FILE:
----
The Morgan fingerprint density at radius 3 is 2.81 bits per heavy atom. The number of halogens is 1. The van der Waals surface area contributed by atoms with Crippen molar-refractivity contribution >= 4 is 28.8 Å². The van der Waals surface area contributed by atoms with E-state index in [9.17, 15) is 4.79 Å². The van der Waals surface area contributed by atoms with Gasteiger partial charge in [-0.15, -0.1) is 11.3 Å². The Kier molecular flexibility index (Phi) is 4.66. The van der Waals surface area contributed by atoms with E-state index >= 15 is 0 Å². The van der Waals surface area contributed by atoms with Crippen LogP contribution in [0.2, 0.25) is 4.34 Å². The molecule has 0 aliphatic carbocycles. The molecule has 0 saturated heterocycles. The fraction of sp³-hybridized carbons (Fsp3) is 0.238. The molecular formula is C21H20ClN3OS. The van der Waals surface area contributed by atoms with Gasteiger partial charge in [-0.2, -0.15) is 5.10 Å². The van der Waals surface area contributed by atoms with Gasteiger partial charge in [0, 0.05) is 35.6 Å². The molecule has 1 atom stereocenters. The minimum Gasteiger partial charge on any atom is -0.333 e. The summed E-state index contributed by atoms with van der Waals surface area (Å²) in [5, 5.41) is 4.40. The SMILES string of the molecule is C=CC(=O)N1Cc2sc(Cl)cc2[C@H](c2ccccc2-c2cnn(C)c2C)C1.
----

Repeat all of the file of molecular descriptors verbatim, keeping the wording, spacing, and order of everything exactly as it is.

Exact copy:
The Morgan fingerprint density at radius 3 is 2.81 bits per heavy atom. The number of halogens is 1. The van der Waals surface area contributed by atoms with Crippen molar-refractivity contribution >= 4 is 28.8 Å². The van der Waals surface area contributed by atoms with E-state index in [9.17, 15) is 4.79 Å². The van der Waals surface area contributed by atoms with Gasteiger partial charge in [-0.15, -0.1) is 11.3 Å². The Kier molecular flexibility index (Phi) is 4.66. The van der Waals surface area contributed by atoms with E-state index >= 15 is 0 Å². The van der Waals surface area contributed by atoms with Crippen LogP contribution in [0.2, 0.25) is 4.34 Å². The molecule has 0 aliphatic carbocycles. The molecule has 0 saturated heterocycles. The fraction of sp³-hybridized carbons (Fsp3) is 0.238. The molecular formula is C21H20ClN3OS. The van der Waals surface area contributed by atoms with Gasteiger partial charge in [-0.2, -0.15) is 5.10 Å². The van der Waals surface area contributed by atoms with Gasteiger partial charge in [0, 0.05) is 35.6 Å². The molecule has 1 atom stereocenters. The minimum Gasteiger partial charge on any atom is -0.333 e. The summed E-state index contributed by atoms with van der Waals surface area (Å²) in [5, 5.41) is 4.40. The SMILES string of the molecule is C=CC(=O)N1Cc2sc(Cl)cc2[C@H](c2ccccc2-c2cnn(C)c2C)C1.